“What if she just likes me as a friend?”

“Would you rather know or do you want to keep wondering?”

“If I ask her out and she says no, everything between us is going to get weird, and I don’t want that.”

“Well . . . I think it’s a risk worth taking. Maybe she does like you. Maybe you’ll go out together and have a wonderful time. Maybe you’ll have a terrible time. But you won’t know until you ask.” Her hands were finally steady enough to lift her coffee cup, but her coffee had gone cold. She sighed and rose from the table, and dumped the coffee into the sink. “I’m going to check on your father. And I think you should ask this girl out.”

“Yeah,” Ben said, non-committal, and he was still sitting at the table when she went upstairs.

Her heart ached for him, but he would hate for her to say so. Her sweet handsome boy . . . if this mysterious girl couldn’t see past his shyness then she wasn’t worth his time, no matter how pretty she might be.

But it would hurt him so to find out. First love, she thought wryly, is the really hard one. If you can survive first love you can survive anything.

Even True Love, she thought, and pushed open her bedroom door.

Mulder lay on his back, on top of the made bed. One arm was behind his head and the other hand lay on his chest. He looked skeletally thin as he lay there, in Ben’s too-big clothes—even though Ben was on the waifish side himself, not yet filled out to a grown man’s dimensions.

Mulder glanced at the door when Scully came in, and slowly sat up.

“I’m sorry,” he said.

“Don’t be. It’s my fault. You’re not ready for crowds. I knew that and I dragged you out anyway. I’m sorry.” She stroked his face gently, and he leaned his head into her hand and closed his eyes.

“You and Ben . . . the two of you are easy. Alex was easy. Even Dr. Lucas . . . I could handle him. The nurses . . . they were fine. But as soon as I stepped inside that place . . . Scully, it was like . . . drowning.”

“Oh, sweetheart . . .” Scully wrapped her arms around him and he lay his head on her shoulder and put his hands on her waist.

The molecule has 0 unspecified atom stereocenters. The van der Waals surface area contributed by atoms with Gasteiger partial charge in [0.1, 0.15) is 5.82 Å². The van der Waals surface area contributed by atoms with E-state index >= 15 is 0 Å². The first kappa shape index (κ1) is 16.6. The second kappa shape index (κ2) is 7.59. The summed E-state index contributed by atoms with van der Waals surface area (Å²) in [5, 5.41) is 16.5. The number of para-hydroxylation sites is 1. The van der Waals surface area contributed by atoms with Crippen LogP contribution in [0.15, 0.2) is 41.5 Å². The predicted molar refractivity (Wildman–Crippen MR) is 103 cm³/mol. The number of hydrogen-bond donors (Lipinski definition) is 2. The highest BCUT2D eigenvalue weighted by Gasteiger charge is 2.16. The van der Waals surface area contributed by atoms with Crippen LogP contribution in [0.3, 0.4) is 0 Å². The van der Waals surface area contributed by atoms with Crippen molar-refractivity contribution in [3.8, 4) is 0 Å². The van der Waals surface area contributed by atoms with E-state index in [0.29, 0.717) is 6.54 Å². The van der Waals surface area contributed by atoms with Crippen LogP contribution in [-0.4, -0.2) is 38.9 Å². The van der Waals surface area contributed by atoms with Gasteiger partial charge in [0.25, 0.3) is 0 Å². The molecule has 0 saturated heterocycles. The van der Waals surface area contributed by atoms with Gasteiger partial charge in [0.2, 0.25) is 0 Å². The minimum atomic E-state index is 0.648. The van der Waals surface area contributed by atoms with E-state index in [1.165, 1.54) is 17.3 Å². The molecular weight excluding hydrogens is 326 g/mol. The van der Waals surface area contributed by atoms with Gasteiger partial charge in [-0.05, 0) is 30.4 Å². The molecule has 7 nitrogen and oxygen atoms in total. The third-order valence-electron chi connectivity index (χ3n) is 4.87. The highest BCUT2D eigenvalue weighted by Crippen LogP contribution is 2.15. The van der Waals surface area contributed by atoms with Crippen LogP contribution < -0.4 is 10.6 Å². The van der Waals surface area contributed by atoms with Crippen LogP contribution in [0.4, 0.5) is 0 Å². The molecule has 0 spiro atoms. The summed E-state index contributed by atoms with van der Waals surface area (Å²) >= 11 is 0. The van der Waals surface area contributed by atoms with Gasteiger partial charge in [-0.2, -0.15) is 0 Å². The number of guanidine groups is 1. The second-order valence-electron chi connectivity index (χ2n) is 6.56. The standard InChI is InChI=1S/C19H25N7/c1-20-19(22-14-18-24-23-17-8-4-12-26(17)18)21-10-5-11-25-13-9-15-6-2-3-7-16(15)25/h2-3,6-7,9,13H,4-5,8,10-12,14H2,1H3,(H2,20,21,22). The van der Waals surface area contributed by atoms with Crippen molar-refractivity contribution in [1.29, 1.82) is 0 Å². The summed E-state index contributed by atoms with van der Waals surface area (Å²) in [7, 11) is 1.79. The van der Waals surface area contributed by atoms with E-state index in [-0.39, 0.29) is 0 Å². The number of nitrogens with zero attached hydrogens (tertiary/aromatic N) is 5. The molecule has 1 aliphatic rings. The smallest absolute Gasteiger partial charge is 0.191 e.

“Scully. Tell me a story.”

She chuckled. “The Three Bears, Mulder?”

“Tell me about the day you found out you were pregnant.”

“Oh, Mulder . . . you don’t want to hear that story.”

“Why not?”

“It’s not a very happy one.”

“It’s not?” He lifted his head from her shoulder. “I though you were happy to have Ben.”

“I was . . . oh, I’m going to have to tell you this story anyway, aren’t I. All right. But let’s get comfortable.”

They moved further onto the bed and leaned back against the pillows at the head board. Scully smiled, thinking, We still fit. She said, “It took me a long time to figure it out. I was so worried about you, trying to find you and using every source I could, every liaison we had. I hardly slept, I hardly ate, and when I missed a period I thought it was stress. It never occurred to me I might be pregnant, it was so ingrained in me that I wouldn’t it just wasn’t a possibility. When I started throwing up in the morning I thought it was the flu. It was winter, it was a logical conclusion.

“I finally went to my OB/GYN soon after New Year’s and said, I know I’m not supposed to be but I think I am, tell me if it’s true. And it was.”

Scully fell silent for a moment, remembering Dr. Talbot’s kind face, how he’d smiled when they figured out she was a little more than two months along, how bewildered he was when she burst into tears. Un-Scullyish behavior in the extreme, but it was also un-Scullyish to be pregnant, wasn’t it. Certainly not something one expected of her.

She said, “He said congratulations, but I didn’t feel like celebrating. I got dressed, paid my bill, and drove to my mother’s. I must have, though I don’t remember it at all. I remember my mother opening the door, smiling to see me, and then taking me in her arms because I was crying so hard I couldn’t stand upright. She held me for an hour or so. Rocked me. Comforted me, even though she didn’t know what was wrong and I was crying so
hard I couldn’t tell her. When I finally could talk all I could say was ‘He wanted it and now he’s not here.'”

“I wanted it,” he whispered, and his hand rested gently on her stomach.

“Finally I told her the whole story. That we were looking at rings, talking about June, a priest versus a rabbi or whether to have both, the whole thing. Including naming our children.”

“Lily,” Mulder whispered. “Lily and Benjamin. That’s what we decided.”

“Yes,” Scully said absently, then looked at him sharply. “Mulder?”

“I think . . . is it a memory, Scully? I think it’s a memory.”

“Tell me.”

“We lay on my bed, we were holding each other. We joked around. You said, Vixen, I said, Foxette. And after a while you were quiet and you said, If we have a girl I’d like to name her Lily. And I said, I’ve always liked the name Benjamin. And then . . .” he furrowed his forehead. “And then it gets fuzzy for a while. But we talked about how we could do it soon afterwards. Soon.”